The major tool for diagnosing malaria is microscopy. Hundreds of millions of blood slides are inspected under the microscope every year for parasites causing malaria. This is a tedious and error-prone manual process, whose success depends on the experience of a microscopist.
To reduce the diagnostic burden, the National Library of Medicine (NLM), part of the National Institutes of Health, has developed software that can count parasite-infected and uninfected red blood cells using automatic image analysis and machine learning algorithms developed by computational scientists at NLM and the University of Missouri. With funding from the HHS Ventures Fund, this software has been ported to Android smartphones. Running on a camera-equipped smartphone attached to a microscope by an adapter, the software screens the field of view for malaria parasites and reports the level of parasitemia to the microscopist.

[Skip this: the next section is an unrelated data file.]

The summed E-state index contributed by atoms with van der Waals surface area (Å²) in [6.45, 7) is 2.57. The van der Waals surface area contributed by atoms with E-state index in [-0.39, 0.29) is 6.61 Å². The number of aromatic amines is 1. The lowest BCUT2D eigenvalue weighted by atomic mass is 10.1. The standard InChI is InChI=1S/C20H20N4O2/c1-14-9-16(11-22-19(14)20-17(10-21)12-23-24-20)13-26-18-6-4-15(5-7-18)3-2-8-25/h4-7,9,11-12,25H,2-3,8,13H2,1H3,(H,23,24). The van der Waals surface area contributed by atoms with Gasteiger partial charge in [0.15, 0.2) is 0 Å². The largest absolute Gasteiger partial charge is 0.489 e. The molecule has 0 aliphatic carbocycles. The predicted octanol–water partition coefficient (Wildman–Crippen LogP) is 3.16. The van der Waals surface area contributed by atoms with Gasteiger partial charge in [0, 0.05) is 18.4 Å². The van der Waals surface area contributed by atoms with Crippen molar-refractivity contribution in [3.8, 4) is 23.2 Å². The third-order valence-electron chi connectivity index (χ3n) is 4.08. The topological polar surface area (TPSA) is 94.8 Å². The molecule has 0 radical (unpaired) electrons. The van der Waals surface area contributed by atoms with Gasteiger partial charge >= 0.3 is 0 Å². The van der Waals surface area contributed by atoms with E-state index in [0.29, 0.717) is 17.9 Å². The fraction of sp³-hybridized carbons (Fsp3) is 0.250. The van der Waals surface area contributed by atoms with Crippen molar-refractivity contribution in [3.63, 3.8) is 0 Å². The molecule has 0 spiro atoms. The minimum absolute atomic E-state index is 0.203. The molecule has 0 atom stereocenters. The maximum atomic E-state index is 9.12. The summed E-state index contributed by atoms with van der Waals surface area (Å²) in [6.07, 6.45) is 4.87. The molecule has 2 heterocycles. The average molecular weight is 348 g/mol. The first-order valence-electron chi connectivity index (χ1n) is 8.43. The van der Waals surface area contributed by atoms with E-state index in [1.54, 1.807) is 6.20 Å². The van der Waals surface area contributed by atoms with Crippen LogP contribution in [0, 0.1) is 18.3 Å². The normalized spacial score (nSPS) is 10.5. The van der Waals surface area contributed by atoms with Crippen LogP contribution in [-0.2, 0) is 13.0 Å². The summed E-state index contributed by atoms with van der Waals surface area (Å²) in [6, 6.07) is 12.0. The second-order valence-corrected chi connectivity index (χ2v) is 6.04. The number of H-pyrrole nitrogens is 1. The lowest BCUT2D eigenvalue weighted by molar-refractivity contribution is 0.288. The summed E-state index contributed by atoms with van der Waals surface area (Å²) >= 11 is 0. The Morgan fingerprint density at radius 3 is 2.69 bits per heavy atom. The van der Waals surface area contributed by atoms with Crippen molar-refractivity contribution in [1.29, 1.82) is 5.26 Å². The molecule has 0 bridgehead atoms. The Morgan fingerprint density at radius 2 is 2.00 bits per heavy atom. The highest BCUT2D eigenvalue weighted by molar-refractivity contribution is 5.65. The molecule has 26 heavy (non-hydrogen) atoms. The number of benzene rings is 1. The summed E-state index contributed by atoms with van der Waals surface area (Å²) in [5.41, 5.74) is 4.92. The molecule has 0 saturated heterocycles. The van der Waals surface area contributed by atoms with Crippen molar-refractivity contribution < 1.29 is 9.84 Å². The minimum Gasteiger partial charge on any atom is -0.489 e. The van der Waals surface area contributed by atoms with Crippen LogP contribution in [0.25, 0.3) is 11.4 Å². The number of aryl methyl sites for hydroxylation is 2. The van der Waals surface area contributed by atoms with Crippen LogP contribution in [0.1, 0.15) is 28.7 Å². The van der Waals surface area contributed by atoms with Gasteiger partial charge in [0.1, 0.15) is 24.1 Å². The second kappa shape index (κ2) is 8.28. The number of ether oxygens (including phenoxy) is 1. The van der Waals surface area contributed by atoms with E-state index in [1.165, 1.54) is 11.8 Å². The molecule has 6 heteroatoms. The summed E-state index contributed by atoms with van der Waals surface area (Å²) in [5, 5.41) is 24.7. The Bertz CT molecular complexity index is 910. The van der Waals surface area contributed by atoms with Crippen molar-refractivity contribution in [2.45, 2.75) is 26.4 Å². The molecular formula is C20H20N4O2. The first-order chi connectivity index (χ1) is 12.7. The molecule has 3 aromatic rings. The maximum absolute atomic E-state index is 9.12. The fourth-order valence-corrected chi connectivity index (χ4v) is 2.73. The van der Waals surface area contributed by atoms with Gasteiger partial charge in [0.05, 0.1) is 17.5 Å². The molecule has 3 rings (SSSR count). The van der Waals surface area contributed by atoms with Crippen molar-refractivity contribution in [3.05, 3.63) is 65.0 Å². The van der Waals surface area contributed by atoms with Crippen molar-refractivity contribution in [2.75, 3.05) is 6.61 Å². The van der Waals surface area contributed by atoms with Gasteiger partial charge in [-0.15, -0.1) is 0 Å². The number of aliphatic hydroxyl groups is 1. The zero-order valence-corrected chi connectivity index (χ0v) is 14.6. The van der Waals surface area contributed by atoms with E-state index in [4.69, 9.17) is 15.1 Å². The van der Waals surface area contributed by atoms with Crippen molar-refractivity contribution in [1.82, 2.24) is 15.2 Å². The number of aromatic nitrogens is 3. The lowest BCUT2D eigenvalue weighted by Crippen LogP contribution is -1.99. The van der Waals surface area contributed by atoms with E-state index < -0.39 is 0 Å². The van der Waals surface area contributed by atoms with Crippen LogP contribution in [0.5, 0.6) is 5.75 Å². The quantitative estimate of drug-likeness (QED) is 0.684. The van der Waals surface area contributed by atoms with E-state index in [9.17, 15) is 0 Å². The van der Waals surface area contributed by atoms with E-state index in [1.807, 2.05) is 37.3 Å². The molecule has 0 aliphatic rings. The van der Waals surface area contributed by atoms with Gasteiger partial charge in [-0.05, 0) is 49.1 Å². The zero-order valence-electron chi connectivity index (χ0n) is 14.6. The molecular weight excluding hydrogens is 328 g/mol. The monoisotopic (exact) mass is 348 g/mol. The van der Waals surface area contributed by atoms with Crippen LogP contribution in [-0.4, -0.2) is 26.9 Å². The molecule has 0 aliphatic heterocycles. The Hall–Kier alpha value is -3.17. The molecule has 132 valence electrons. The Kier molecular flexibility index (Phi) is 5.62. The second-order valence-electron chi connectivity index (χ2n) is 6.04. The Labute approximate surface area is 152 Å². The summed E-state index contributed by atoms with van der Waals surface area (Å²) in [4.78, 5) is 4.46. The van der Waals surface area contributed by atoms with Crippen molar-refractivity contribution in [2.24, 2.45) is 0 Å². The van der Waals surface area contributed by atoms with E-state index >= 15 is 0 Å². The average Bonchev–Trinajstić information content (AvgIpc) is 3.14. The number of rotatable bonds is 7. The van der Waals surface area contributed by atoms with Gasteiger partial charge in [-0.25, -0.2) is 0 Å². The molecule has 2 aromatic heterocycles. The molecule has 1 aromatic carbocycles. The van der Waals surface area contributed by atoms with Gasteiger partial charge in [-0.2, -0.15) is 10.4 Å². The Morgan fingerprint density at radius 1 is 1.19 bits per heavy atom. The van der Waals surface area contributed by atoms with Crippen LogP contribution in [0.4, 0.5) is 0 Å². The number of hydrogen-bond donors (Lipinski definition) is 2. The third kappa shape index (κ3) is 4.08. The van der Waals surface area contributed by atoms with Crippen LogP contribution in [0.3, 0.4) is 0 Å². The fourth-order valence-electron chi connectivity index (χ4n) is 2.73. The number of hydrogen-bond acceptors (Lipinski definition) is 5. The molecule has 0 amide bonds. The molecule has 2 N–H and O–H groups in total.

The software has been trained with more than 200,000 blood cell images, which the NLM team acquired in Bangladesh and have been annotated by an expert microscopist.
The team is now field testing the software in Bangladesh and Thailand, following which the software will be made widely available to other sites.